Room-temperature superconductivity has been achieved for the first time
+ In a paper published today in Nature, researchers report achieving room-temperature superconductivity in a compound containing hydrogen, sulfur, and carbon at temperatures as high as 58 °F (13.3 °C, or 287.7 K). The previous highest temperature had been 260 K, or 8 °F, achieved by a rival group at George Washington University and the Carnegie Institution in Washington, DC, in 2018. (Another group at the Max Planck Institute for Chemistry in Mainz, Germany, achieved 250 K, or -9.7 °F, at around this same time.) Like the previous records, the new record was attained under extremely high pressures—roughly two and a half million times greater than that of the air we breathe.
“It’s a landmark,” says José Flores-Livas, a computational physicist at the Sapienza University of Rome, who creates models that explain high-temperature superconductivity and was not directly involved in the work. “In a couple of years,” he says, “we went from 200 [K] to 250 and now 290. I’m pretty sure we will reach 300.”
+ In the work reported in today’s paper, researchers from the University of Rochester and colleagues first mixed carbon and sulfur in a one-to-one ratio, milled the mixture down to tiny balls, and then squeezed those balls between two diamonds while injecting hydrogen gas. A laser was shined at the compound for several hours to break down bonds between the sulfur atoms, thus changing the chemistry of the system and the behavior of electrons in the sample. The resulting crystal is not stable at low pressures—but it is superconducting. It is also very small—under the high pressures at which it superconducts, it is about 30 millionths of a meter in diameter.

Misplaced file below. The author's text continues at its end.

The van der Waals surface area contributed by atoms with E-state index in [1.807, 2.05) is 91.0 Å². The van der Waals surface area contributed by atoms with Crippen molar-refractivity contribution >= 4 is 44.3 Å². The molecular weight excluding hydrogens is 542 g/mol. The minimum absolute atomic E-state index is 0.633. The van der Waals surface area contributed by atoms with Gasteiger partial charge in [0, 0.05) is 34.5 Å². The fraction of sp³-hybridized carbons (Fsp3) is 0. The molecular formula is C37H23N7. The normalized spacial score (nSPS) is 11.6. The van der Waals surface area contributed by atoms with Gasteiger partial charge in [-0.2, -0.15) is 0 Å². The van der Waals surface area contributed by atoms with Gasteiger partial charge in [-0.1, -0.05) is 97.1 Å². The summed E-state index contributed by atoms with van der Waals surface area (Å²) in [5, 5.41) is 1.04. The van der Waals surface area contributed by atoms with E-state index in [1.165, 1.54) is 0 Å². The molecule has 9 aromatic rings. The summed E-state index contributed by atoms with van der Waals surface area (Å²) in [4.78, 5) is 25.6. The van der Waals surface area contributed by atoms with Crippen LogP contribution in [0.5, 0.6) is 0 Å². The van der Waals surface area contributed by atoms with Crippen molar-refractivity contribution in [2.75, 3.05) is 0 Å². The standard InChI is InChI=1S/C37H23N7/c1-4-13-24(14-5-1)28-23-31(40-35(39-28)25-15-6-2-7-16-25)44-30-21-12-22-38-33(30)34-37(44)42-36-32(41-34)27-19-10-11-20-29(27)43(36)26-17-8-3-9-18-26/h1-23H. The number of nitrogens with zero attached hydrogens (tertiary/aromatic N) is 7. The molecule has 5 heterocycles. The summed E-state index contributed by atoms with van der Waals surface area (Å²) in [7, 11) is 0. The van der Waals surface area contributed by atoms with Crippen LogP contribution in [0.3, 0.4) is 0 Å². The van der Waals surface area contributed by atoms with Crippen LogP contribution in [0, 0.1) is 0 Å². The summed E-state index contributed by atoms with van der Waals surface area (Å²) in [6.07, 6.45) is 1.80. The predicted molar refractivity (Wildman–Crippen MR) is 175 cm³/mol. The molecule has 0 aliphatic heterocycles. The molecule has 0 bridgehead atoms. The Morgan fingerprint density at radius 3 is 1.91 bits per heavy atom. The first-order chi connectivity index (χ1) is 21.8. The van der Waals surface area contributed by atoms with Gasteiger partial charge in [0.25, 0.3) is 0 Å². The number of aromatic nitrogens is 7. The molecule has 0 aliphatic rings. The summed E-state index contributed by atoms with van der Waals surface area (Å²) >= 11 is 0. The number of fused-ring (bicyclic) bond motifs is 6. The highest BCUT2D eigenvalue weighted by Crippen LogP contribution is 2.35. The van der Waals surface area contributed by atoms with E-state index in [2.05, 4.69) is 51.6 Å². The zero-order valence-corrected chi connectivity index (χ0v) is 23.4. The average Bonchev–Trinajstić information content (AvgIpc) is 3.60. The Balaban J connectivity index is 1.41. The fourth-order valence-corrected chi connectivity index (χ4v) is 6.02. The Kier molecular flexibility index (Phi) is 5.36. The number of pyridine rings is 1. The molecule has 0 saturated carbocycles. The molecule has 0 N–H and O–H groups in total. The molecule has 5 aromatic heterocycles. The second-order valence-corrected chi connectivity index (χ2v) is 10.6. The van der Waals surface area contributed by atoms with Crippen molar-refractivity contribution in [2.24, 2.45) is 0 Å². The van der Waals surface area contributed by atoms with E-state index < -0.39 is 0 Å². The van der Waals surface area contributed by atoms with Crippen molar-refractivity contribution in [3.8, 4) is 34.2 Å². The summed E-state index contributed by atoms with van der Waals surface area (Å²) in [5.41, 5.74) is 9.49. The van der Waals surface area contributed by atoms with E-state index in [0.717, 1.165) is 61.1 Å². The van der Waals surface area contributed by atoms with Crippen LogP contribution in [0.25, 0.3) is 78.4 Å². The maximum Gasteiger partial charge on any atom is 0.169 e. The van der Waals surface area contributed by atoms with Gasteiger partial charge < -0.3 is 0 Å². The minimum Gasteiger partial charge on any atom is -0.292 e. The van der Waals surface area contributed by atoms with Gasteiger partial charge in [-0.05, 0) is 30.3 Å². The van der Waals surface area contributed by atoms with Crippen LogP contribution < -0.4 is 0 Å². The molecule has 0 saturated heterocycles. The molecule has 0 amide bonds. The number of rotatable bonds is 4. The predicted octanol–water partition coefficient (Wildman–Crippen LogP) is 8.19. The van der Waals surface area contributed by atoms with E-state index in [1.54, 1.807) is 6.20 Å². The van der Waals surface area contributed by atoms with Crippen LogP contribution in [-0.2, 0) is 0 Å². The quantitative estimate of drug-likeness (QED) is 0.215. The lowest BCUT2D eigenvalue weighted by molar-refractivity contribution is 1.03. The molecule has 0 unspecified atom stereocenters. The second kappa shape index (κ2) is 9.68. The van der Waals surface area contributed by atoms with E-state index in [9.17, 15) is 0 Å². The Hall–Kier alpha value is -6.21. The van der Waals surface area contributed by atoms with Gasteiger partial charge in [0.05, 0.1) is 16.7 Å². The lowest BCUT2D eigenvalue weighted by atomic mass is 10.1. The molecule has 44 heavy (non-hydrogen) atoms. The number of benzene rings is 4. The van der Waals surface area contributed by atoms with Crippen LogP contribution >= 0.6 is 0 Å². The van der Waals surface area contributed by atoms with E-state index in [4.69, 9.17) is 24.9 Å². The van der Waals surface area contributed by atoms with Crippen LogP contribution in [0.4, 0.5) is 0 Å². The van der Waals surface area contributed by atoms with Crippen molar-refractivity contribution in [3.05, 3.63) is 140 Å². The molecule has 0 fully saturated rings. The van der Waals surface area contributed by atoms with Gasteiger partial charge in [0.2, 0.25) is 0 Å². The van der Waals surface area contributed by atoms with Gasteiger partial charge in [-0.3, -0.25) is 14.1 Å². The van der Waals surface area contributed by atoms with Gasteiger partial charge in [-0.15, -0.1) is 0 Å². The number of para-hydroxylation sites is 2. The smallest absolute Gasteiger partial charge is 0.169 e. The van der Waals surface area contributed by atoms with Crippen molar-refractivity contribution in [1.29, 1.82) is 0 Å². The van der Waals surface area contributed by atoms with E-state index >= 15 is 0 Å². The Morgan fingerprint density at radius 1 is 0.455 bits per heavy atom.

+ The exact details of why this compound works are not fully understood—the researchers aren’t even sure exactly what compound they made. But they are developing new tools to figure out what it is and are optimistic that once they are able to do so, they will be able to tweak the composition so that the compound might remain superconducting even at lower pressures.
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